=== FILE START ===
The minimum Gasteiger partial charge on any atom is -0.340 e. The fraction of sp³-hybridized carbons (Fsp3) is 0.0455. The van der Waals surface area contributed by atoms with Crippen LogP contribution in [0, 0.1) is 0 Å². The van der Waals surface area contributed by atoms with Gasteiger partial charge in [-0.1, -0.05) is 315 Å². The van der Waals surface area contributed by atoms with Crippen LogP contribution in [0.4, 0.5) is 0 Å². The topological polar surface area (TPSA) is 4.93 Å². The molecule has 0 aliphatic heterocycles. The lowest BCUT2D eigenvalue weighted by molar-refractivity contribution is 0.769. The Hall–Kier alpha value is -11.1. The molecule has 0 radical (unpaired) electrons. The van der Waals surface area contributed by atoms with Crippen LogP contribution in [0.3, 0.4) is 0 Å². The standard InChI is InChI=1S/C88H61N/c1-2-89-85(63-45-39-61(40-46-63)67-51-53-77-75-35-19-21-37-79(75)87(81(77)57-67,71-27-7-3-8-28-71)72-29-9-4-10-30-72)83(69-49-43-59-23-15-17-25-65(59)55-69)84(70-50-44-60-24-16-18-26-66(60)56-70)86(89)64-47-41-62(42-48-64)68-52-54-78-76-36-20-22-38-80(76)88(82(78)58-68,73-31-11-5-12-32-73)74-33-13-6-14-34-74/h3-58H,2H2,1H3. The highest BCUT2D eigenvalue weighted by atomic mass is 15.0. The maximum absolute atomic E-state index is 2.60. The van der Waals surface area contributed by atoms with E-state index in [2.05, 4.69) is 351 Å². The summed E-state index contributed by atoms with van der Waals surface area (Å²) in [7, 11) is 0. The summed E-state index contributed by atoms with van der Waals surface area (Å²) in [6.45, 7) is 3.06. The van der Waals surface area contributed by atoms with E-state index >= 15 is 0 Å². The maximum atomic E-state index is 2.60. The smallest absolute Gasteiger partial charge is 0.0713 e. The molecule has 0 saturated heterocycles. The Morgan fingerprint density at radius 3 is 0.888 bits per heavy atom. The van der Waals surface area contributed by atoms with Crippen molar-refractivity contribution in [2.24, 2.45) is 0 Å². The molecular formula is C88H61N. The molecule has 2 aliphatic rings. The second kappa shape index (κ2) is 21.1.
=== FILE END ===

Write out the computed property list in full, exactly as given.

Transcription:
The minimum Gasteiger partial charge on any atom is -0.340 e. The fraction of sp³-hybridized carbons (Fsp3) is 0.0455. The van der Waals surface area contributed by atoms with Crippen LogP contribution in [0, 0.1) is 0 Å². The van der Waals surface area contributed by atoms with Gasteiger partial charge in [-0.1, -0.05) is 315 Å². The van der Waals surface area contributed by atoms with Crippen LogP contribution in [0.4, 0.5) is 0 Å². The topological polar surface area (TPSA) is 4.93 Å². The molecule has 0 aliphatic heterocycles. The lowest BCUT2D eigenvalue weighted by molar-refractivity contribution is 0.769. The Hall–Kier alpha value is -11.1. The molecule has 0 radical (unpaired) electrons. The van der Waals surface area contributed by atoms with Crippen LogP contribution in [0.3, 0.4) is 0 Å². The standard InChI is InChI=1S/C88H61N/c1-2-89-85(63-45-39-61(40-46-63)67-51-53-77-75-35-19-21-37-79(75)87(81(77)57-67,71-27-7-3-8-28-71)72-29-9-4-10-30-72)83(69-49-43-59-23-15-17-25-65(59)55-69)84(70-50-44-60-24-16-18-26-66(60)56-70)86(89)64-47-41-62(42-48-64)68-52-54-78-76-36-20-22-38-80(76)88(82(78)58-68,73-31-11-5-12-32-73)74-33-13-6-14-34-74/h3-58H,2H2,1H3. The highest BCUT2D eigenvalue weighted by atomic mass is 15.0. The maximum absolute atomic E-state index is 2.60. The van der Waals surface area contributed by atoms with E-state index in [2.05, 4.69) is 351 Å². The summed E-state index contributed by atoms with van der Waals surface area (Å²) in [7, 11) is 0. The summed E-state index contributed by atoms with van der Waals surface area (Å²) in [6.45, 7) is 3.06. The van der Waals surface area contributed by atoms with E-state index >= 15 is 0 Å². The maximum atomic E-state index is 2.60. The smallest absolute Gasteiger partial charge is 0.0713 e. The molecule has 0 saturated heterocycles. The Morgan fingerprint density at radius 3 is 0.888 bits per heavy atom. The van der Waals surface area contributed by atoms with Crippen molar-refractivity contribution in [2.24, 2.45) is 0 Å². The molecular formula is C88H61N. The molecule has 2 aliphatic rings. The second kappa shape index (κ2) is 21.1.